States counter E.U. efforts to curb capital punishment

Many looked on as Dennis McGuire lay writhing on the execution table, gasping for breath in his final moments of life as his body struggled to reject the poison that had been injected into his veins only minutes before. It had been decided long ago that death by lethal injection was somehow more humane than death by firing squad. It has become clear, however, that the quick and bloodless procedure serves only to humanize the executioner. Death row inmates have become little more than lab rats, as states facing a shortage of the drugs traditionally used for executions begin experimenting with their own untested drug cocktails. The force propelling this shortage, however, may be more surprising than the states’ reaction to it.

The European Union has long maintained a moral opposition to the death penalty, with a stated mission to abolish the practice worldwide. This mission has, for years, been thwarted by European pharmaceutical companies who have traditionally been the main suppliers of the drugs used for lethal injections in the United States. That changed in 2011, when the European Commission severely restricted exports of the anesthetics used for executions in the U.S. Because many U.S. citizens rely on these drugs for pain relief or even to stay alive, the U.S. has had to comply with Europe’s demands lest the export of these drugs to the U.S. be stopped entirely. Illinois-based company Hospira was the only American manufacturer of sodium thiopental, and it halted production of the drug in 2009 after receiving backlash for the drug’s use in lethal injections (Guardian “Europe Moves to Block Trade in Medical Drugs Used for Executions”, 12.20.11).

In its quest to abolish the death penalty, Europe has not stopped with restricting exports. Since 2009, the E.U. has donated over 3.5 million euros to American non-profits working to eradicate capital punishment. However, the E.U. has recognized that the U.S. is not morally evolved enough to completely abolish the death penalty. For this reason, the E.U. hopes that by limiting exports of the drugs used in executions, the death penalty will have to be phased for simply practical reasons.

Sadly, where there is a will, there is a way. While some states have decided to officially abolish executions or stay them indefinitely, others intent on keeping the death penalty are taking matters into their own hands. States such as Ohio and Texas have begun using untested combinations of various available drugs for executions, without any knowledge of the extent to which such cocktails cause inmates undue suffering in the minutes before they die—a suffering technically prohibited under the 8th Amendment as Cruel and Unusual Punishment.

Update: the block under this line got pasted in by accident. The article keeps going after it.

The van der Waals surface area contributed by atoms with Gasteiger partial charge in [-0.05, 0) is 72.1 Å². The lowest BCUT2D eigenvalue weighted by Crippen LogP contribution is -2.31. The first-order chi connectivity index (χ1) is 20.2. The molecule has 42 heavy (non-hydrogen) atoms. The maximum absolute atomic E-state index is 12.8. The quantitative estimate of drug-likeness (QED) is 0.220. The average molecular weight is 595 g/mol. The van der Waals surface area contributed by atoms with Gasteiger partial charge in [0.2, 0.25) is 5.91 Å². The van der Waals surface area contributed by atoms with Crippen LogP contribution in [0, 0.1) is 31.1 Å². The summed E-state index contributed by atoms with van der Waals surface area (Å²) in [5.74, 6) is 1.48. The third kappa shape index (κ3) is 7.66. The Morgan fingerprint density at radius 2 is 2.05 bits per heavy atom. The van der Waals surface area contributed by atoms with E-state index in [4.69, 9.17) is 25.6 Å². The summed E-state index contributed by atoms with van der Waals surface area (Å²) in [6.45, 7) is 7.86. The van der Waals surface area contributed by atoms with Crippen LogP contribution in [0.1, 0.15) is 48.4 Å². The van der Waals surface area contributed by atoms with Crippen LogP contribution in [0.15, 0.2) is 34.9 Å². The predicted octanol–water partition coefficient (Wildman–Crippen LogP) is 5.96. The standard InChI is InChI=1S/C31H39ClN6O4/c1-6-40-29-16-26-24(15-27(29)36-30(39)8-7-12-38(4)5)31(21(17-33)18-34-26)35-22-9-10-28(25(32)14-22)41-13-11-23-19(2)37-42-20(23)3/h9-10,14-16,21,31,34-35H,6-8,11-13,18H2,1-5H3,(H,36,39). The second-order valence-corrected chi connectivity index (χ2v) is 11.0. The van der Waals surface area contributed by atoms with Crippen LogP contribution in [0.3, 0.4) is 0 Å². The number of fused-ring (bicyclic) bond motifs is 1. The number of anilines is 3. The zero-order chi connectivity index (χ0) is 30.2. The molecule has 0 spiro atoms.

For all of Europe’s efforts to discourage the U.S. from executing its inmates, these efforts make the mistake of assuming that capital punishment will end without lethal injection. It believes there is no way states would revert back to electric chairs, hangings and firing squads—except that Utah last executed an inmate by firing squad just four years ago, and a new Missouri bill would add firing squad as a death penalty option (Washington Times “States scramble to find alternatives as lethal injection drugs run out”, 10.31.13).

The European restriction on exports of the drugs used in lethal injections was a bold move, and the E.U. should certainly be applauded. It would be a mistake, however, to suggest that states advocating capital punishment have suddenly become too progressive to kill their inmates using other methods. Lethal injection is no less barbaric or primitive a practice than the firing squad or the electric chair—it is simply less violent, less dramatic, and therefore more palatable to the American citizenry. Standing ever higher on our moral high ground, championing human dignity and dismissing public executions and stonings as the primitive practices of lesser cultures, we are only becoming further removed from our own hypocrisy.

 

—Natasha Bertrand ’14 is a political science & philosophy double major.

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